The thing looked like the hand of a skeleton with many fingers curled into the palm. Something like a short tube protruded from the palm and something like a tail was coiled beneath the base of the hand. There, on the back, was a dim, convex shape like a glazed over eye. Disgusting! But if that was an eye and not some slimy excrescence… he moved closer to take a look. And the eye moved; it stared right back at him.
Then, the ovoid sprang at him, exploded at him with the energy contained in that coiled tail. He raised an arm to protect himself. Too late! The thing’s fingers gripped his faceplate. The weaving tube in the palm’s center was stroking the glass. It started to sizzle. The faceplate was dissolving! The creature was through the plate. Must get it off! It was pushing at his mouth, tight around skull, tube down throat, can’t breathe…
“Kane, answer me,” Dallas’ voice came from above, but from down below, there was no reply.
Alan Dean Foster‘s novelization of Ridley Scottâ€™s 1979 film Alien was the first full-length adult science fiction novel that I remember reading. At this point, I had already seen Scott’s film on VHS – after begging my mother to rent it from the local video store. It wasn’t until I read Foster’s novelization, however, that I full understood everything my young eyes had seen. While reading, I began to notice several major differences between the book (which was based on an earlier draft of Dan O’Bannon’s screenplay) and the finished film. For one thing, the Space Jockey was nowhere to be found – and the Facehugger (as mentioned above) had an eye on its back.
If you’ve never read Alien: The Official Movie Novelization, Titan Books recently reissued Fosterâ€™s book and plans to reissue his adaptations of Aliens and Alien 3 as well. In addition to Fosterâ€™s novelizations, Titan Books is also publishing brand new Alien adventures from authors Tim Lebbon (Star Wars: Dawn of the Jedi â€“ Into the Void), Christopher Golden (Baltimore, or The Steadfast Tin Soldier and the Vampire), and James A. Moore (Buffy the Vampire Slayer: Chaos Bleeds).
After re-reading Alien: The Official Movie Novelization, I thought it would be fun to explore some of the differences between the book and the film and how unused elements from O’Bannon’s screenplay were recycled for subsequent Alien films and Ridley Scott’s 2012 film, Prometheus.
15 Things You Didn’t Know About ‘Alien: The Official Movie Novelization’
1) The novel implies mankind has established contact with extraterrestrial species before their encounter with the Xenomorph, but this is never directly addressed in the film. Of course in James Cameron’s Aliens, there are numerous references that allude to contact with other alien lifeforms. “Hey, I sure wouldn’t mind getting some more of that Arcturian poon-tang! Remember that time?”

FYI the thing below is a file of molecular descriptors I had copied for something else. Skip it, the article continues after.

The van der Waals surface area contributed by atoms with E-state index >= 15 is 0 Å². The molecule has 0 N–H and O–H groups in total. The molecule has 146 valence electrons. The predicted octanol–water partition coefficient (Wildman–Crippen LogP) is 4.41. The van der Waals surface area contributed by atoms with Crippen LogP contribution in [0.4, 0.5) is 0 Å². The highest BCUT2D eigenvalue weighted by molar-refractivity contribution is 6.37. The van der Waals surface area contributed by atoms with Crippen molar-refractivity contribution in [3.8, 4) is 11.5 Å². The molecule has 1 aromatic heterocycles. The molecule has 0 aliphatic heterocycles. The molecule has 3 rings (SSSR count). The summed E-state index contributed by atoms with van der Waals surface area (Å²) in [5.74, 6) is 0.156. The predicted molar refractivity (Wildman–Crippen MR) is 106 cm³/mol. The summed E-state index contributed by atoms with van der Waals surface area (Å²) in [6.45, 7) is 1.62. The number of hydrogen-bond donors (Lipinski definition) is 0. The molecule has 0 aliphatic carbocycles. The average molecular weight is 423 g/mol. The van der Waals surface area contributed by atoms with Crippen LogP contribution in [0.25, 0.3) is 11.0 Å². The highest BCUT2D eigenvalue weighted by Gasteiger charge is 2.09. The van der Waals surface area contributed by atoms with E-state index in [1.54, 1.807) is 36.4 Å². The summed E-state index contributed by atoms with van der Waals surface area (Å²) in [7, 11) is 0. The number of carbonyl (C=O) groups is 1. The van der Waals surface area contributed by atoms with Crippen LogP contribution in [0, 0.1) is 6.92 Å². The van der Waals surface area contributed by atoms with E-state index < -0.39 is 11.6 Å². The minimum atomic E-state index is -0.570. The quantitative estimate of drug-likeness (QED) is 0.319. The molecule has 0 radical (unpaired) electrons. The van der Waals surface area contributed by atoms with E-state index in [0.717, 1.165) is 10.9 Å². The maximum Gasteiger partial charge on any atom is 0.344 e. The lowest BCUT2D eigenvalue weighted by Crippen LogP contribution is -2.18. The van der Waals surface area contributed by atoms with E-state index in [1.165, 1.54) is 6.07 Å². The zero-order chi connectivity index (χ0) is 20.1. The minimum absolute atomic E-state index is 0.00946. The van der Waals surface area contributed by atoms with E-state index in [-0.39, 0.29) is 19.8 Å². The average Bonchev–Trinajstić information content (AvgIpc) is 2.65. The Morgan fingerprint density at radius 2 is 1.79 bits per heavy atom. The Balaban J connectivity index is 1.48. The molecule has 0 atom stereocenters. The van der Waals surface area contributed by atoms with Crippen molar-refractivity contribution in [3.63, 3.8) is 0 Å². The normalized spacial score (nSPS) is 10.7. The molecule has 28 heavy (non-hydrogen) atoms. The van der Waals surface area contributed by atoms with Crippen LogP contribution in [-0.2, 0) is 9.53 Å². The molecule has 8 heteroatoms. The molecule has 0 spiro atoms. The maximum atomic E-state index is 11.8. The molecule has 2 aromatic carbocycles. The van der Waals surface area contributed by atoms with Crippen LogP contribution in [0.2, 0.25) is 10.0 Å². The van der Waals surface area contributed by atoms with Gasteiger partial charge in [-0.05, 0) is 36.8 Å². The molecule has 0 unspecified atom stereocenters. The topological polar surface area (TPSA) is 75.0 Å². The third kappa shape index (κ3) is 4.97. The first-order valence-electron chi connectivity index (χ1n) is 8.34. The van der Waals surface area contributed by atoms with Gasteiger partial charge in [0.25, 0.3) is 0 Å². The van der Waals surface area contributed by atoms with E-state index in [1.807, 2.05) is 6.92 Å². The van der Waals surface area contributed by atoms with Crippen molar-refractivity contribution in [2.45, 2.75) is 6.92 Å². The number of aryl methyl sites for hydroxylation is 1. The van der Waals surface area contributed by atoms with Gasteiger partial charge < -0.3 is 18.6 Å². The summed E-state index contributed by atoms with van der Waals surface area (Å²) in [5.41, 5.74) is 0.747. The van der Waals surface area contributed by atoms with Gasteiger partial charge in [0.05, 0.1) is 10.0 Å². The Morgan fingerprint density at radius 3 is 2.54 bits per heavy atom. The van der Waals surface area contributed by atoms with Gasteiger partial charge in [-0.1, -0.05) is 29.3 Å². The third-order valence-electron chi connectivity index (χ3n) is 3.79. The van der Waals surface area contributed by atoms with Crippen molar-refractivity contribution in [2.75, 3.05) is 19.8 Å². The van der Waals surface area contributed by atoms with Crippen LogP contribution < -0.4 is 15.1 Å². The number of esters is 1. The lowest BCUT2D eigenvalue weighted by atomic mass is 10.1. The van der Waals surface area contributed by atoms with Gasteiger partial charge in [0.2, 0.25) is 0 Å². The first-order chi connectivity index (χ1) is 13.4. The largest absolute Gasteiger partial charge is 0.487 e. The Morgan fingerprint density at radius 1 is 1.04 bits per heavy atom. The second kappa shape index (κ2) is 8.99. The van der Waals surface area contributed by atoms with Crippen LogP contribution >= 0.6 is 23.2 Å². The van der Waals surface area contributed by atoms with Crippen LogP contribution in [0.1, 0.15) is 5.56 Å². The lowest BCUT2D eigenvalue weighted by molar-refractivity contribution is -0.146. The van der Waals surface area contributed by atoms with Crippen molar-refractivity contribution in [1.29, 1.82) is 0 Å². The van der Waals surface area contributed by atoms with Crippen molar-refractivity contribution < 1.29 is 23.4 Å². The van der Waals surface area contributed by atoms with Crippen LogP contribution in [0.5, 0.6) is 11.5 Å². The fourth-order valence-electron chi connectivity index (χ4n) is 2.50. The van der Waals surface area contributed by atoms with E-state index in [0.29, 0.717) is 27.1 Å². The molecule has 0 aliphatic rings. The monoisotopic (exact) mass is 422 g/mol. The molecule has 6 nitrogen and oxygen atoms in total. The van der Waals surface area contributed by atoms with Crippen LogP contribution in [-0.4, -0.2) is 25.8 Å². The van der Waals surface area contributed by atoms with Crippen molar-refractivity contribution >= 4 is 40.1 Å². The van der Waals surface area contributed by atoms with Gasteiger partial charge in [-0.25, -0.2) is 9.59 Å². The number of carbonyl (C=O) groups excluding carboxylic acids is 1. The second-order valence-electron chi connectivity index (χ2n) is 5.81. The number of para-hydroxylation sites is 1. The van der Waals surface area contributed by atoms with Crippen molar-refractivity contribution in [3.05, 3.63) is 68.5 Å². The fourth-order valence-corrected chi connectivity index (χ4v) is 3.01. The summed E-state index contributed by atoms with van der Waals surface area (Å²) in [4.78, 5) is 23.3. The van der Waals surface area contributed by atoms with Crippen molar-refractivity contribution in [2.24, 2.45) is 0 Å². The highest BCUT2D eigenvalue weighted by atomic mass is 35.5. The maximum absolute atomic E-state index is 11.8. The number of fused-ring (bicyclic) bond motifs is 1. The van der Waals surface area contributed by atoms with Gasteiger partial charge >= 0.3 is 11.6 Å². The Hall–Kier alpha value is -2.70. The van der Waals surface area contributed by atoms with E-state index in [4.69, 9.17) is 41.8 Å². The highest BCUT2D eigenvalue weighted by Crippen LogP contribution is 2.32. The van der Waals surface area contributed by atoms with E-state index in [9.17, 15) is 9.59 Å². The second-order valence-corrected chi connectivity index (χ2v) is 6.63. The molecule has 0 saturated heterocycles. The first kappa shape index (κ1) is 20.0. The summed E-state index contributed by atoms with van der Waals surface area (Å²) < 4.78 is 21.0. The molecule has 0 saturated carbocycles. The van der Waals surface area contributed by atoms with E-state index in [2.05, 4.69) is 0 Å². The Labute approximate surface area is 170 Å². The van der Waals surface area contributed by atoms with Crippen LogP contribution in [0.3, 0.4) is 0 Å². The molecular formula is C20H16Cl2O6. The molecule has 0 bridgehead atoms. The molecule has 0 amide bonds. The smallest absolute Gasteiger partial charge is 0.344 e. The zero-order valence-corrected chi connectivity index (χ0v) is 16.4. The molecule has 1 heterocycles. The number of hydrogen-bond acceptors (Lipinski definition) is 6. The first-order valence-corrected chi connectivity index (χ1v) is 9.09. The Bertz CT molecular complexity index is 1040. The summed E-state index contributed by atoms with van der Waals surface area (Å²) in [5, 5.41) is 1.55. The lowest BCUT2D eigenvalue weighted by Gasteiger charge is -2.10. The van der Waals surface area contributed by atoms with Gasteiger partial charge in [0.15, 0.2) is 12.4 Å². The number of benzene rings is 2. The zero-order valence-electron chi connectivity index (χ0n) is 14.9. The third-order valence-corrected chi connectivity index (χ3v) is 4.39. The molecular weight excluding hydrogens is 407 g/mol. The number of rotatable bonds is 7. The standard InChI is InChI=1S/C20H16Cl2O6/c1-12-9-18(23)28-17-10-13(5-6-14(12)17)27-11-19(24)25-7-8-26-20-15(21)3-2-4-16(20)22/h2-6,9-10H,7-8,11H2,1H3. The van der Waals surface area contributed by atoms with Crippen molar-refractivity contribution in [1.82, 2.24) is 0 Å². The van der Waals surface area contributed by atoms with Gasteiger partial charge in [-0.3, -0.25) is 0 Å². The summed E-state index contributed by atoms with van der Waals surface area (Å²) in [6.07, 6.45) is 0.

2) In the novel, hypersleep chambers are filled with a gelatinous liquid when in operation. After thawing out, the crew has to wipe themselves down to remove the remains of this fluid. In the Alien film series, these chambers are more like glass coffins – no liquid required. In Prometheus, however, we see this idea revisited as crew members are submerged in a viscous liquid during cryosleep.
3) The interior of the Derelict is quite different; most notably the Space Jockey is completely absent. The egg chamber is not actually a part of the Derelict, but rather a huge cavern beneath it, accessed by a tall, tube-like vertical shaft that runs down into the ground, as opposed to the hole melted in the floor seen in Alien. Dallas and the others also find the equipment that is broadcasting the distress signal that brought them to LV-426.
4) “Dallasâ€™s light fell unexpectedly on a shape that was not part of wall or floor. Moving closer, he used the light to trace its outlines. It appeared to be a smallish urn or vase, tan in color, glossy in aspect. Moving closer, he tilted his head over the jagged, broken top, shone the light inside. Empty.” In the novel, the eggs are more like small urns or vases – like the ones we see in Prometheus! The eggs do not open or “bloom” neatly like in the film. Instead, the Facehugger explodes violently through the top of the capsule.
5) The design of the Facehugger (referred to in the novel as the “Alien Hand”) is different to H.R. Giger’s design in the finished film. In the novel, it is gray in color with a single bulging eye on its back, with squid-like suction cups on its underside that help it stick to Kane’s face. In the film, the Facehugger is an eyeless, pale yellow creature that uses its digits to wrap around the head with tremendous force.
6) In the novel, the Chestburster has limbs. The creature in the film was originally supposed to have limbs, but Ridley Scott elected to remove them before filming. In James Cameron’s Aliens, however, a Chestburster that erupts from a colonist’s chest has limbs – but of course those Aliens look different from the first film’s Xenomorph, with a rigid skull instead of a smooth, opaque carapace.
7) In Ridley Scott’s film, Ripley is mistrustful of Ash. In the novel, both Ripley and Dallas begin to suspect the science officer of treachery. Dallas correctly guesses that Ash is trying to keep the creature alive for the company. This suspicion happens much earlier in the novel than in the film – but Ripley doesn’t learn about Ash’s secret mission until she questions Mother later in the movie. In the book, it’s Dallas who corners Ash in the medical facility following Kane’s funeral – in the film, this scene is given to Ripley.
8) In Foster’s novelization, the adult Xenomorph has eyes. Of course we know one of the definitive traits of the film’s titular creature is that it doesn’t have eyes. H.R. Giger’s original design, however, did include empty, human-looking eye sockets hidden beneath the Xenomorph’s carapace. it isn’t visible in the finished film, but was human-like skull is clearly noticeable in the 18-inch Kenner Alien toy and could be seen in numerous behind-the-scenes photographs. Another major difference? The Alien in the novel does not possess an inner jaw, instead killing its victims with its bare hands.